But where are they now? There’s none left no not one.
See you’re different now and you’re starting to dream
And you’re getting that help from the mental health team
You’re doing the work and fuck does it hurt
But it’ll heal you and help you feel your worth

Hey there little Jo, listen up before you go
Because I’ve got some things to tell you that I think you need to know.

I’m nearly done but before I leave
There’s something about pain you need to believe.
You long to be relieved from the stuff that you grieve
And although not naive it takes time to achieve.
Just hold on be patient and give it some time
If it was all done at once Jo you wouldn’t survive
But if you trust the process one day you’ll thrive
As what’s real and your dreams start to beautifully collide.

So see ya little Jo, I’m off now I’ll go
I hope these things I’ve told you are helpful for you to know.


Mar 29

The Crossing

When I walk to work I always walk across a pedestrian crossing. It’s near a primary school so it’s always very busy at the time I cross it, with others walking to work like me, and parents taking their kids to school. Very often there are queues of cars waiting to pass as so many people cross it frequently. I sometimes enjoy watching people cautiously step out onto the crossing, waving and thanking drivers on each side of the road. It’s probably a British thing isn’t it? That tendency to over-thank when someone does something relatively trivial for us, or in the case of a pedestrian crossing just not run us over with their car! Anyway there’s something cool about traffic stopping for you, about going first, about being the priority. This poem is about that.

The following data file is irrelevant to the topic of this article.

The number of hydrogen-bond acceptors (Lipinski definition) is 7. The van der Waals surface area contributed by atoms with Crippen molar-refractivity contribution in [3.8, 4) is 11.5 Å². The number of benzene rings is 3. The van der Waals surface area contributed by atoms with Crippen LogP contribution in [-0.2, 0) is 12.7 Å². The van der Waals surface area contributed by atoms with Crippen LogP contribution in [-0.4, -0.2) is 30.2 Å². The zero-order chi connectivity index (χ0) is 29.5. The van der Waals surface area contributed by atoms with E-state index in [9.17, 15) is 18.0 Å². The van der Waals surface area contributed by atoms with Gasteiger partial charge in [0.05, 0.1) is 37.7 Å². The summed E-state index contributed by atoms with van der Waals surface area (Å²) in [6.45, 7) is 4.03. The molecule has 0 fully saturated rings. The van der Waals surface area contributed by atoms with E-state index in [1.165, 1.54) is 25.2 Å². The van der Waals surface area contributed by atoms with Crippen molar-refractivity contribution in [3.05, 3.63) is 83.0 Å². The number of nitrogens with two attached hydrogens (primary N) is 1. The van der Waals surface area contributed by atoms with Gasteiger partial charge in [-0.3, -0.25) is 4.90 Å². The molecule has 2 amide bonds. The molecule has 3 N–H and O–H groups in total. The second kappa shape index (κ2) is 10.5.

Mar 24

Our Love Story* (*as told by WhatsApp)

It was my 8th wedding anniversary recently (11 years together!) and I was inspired to write this by another social media post I’d seen. If you press play below you can hear me introducing the poem which will help it to make sense! I really like how this poem captures the love in its most ordinary sense, the everyday, mundane moments alongside the life-altering, earth-shattering ones, good and bad.


Feb 21

Self-Care and Service

At Oasis Church Bath, as part of speaking series called ‘Hands In’, I explore how we can strike a healthy balance between looking after ourselves, and getting involved in our church and community hub.